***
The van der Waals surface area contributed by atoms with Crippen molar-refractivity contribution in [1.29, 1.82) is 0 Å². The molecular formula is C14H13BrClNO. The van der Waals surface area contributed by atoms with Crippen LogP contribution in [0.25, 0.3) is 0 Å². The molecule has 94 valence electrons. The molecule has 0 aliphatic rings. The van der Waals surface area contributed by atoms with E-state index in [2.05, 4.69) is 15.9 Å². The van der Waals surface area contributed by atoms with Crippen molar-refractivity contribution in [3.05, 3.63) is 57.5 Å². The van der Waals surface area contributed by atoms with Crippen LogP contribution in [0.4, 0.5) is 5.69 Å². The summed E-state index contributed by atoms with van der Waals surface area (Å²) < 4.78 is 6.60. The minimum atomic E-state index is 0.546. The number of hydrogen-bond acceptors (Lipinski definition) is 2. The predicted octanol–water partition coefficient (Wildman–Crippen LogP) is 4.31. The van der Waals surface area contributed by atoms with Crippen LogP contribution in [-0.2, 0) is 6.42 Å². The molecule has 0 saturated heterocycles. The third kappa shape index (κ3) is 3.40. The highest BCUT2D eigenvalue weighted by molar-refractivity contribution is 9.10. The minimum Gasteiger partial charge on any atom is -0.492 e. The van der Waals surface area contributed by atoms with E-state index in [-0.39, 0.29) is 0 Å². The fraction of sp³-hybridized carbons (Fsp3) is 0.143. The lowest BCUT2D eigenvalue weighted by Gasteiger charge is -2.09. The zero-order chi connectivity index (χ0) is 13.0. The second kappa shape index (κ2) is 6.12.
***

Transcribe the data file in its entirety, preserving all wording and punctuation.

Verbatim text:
The van der Waals surface area contributed by atoms with Crippen molar-refractivity contribution in [1.29, 1.82) is 0 Å². The molecular formula is C14H13BrClNO. The van der Waals surface area contributed by atoms with Crippen LogP contribution in [0.25, 0.3) is 0 Å². The molecule has 94 valence electrons. The molecule has 0 aliphatic rings. The van der Waals surface area contributed by atoms with E-state index in [2.05, 4.69) is 15.9 Å². The van der Waals surface area contributed by atoms with Crippen molar-refractivity contribution in [3.05, 3.63) is 57.5 Å². The van der Waals surface area contributed by atoms with Crippen LogP contribution in [0.4, 0.5) is 5.69 Å². The summed E-state index contributed by atoms with van der Waals surface area (Å²) < 4.78 is 6.60. The minimum atomic E-state index is 0.546. The number of hydrogen-bond acceptors (Lipinski definition) is 2. The predicted octanol–water partition coefficient (Wildman–Crippen LogP) is 4.31. The van der Waals surface area contributed by atoms with Crippen LogP contribution in [-0.2, 0) is 6.42 Å². The molecule has 0 saturated heterocycles. The third kappa shape index (κ3) is 3.40. The highest BCUT2D eigenvalue weighted by molar-refractivity contribution is 9.10. The minimum Gasteiger partial charge on any atom is -0.492 e. The van der Waals surface area contributed by atoms with E-state index in [-0.39, 0.29) is 0 Å². The fraction of sp³-hybridized carbons (Fsp3) is 0.143. The lowest BCUT2D eigenvalue weighted by Gasteiger charge is -2.09. The zero-order chi connectivity index (χ0) is 13.0. The second kappa shape index (κ2) is 6.12.